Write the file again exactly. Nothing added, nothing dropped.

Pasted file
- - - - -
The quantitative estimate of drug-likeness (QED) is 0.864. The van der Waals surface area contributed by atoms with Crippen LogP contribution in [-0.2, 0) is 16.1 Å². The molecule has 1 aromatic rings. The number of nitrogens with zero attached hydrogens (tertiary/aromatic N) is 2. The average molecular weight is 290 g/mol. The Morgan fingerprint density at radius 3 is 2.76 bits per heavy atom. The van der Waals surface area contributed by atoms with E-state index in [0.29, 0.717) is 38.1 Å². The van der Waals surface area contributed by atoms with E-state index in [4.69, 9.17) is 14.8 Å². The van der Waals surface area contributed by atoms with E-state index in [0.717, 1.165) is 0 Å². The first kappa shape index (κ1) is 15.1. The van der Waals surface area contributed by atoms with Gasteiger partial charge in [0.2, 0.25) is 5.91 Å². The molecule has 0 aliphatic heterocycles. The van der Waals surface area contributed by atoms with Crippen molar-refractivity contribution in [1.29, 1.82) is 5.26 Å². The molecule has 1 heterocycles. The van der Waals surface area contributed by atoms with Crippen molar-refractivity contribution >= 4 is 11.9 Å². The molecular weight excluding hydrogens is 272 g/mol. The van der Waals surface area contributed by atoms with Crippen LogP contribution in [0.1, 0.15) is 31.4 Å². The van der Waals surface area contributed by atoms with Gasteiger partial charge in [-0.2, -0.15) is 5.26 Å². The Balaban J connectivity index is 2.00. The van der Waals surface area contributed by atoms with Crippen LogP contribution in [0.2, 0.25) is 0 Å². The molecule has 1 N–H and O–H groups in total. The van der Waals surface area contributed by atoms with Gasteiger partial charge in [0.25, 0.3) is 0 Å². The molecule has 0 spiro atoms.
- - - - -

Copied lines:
The quantitative estimate of drug-likeness (QED) is 0.864. The van der Waals surface area contributed by atoms with Crippen LogP contribution in [-0.2, 0) is 16.1 Å². The molecule has 1 aromatic rings. The number of nitrogens with zero attached hydrogens (tertiary/aromatic N) is 2. The average molecular weight is 290 g/mol. The Morgan fingerprint density at radius 3 is 2.76 bits per heavy atom. The van der Waals surface area contributed by atoms with E-state index in [0.29, 0.717) is 38.1 Å². The van der Waals surface area contributed by atoms with E-state index in [4.69, 9.17) is 14.8 Å². The van der Waals surface area contributed by atoms with E-state index in [0.717, 1.165) is 0 Å². The first kappa shape index (κ1) is 15.1. The van der Waals surface area contributed by atoms with Gasteiger partial charge in [0.2, 0.25) is 5.91 Å². The molecule has 0 aliphatic heterocycles. The van der Waals surface area contributed by atoms with Crippen molar-refractivity contribution in [1.29, 1.82) is 5.26 Å². The molecule has 1 heterocycles. The van der Waals surface area contributed by atoms with Crippen molar-refractivity contribution >= 4 is 11.9 Å². The molecular weight excluding hydrogens is 272 g/mol. The van der Waals surface area contributed by atoms with Crippen LogP contribution in [0.1, 0.15) is 31.4 Å². The van der Waals surface area contributed by atoms with Gasteiger partial charge in [-0.2, -0.15) is 5.26 Å². The Balaban J connectivity index is 2.00. The van der Waals surface area contributed by atoms with Crippen LogP contribution in [0.2, 0.25) is 0 Å². The molecule has 1 N–H and O–H groups in total. The van der Waals surface area contributed by atoms with Gasteiger partial charge in [0.25, 0.3) is 0 Å². The molecule has 0 spiro atoms.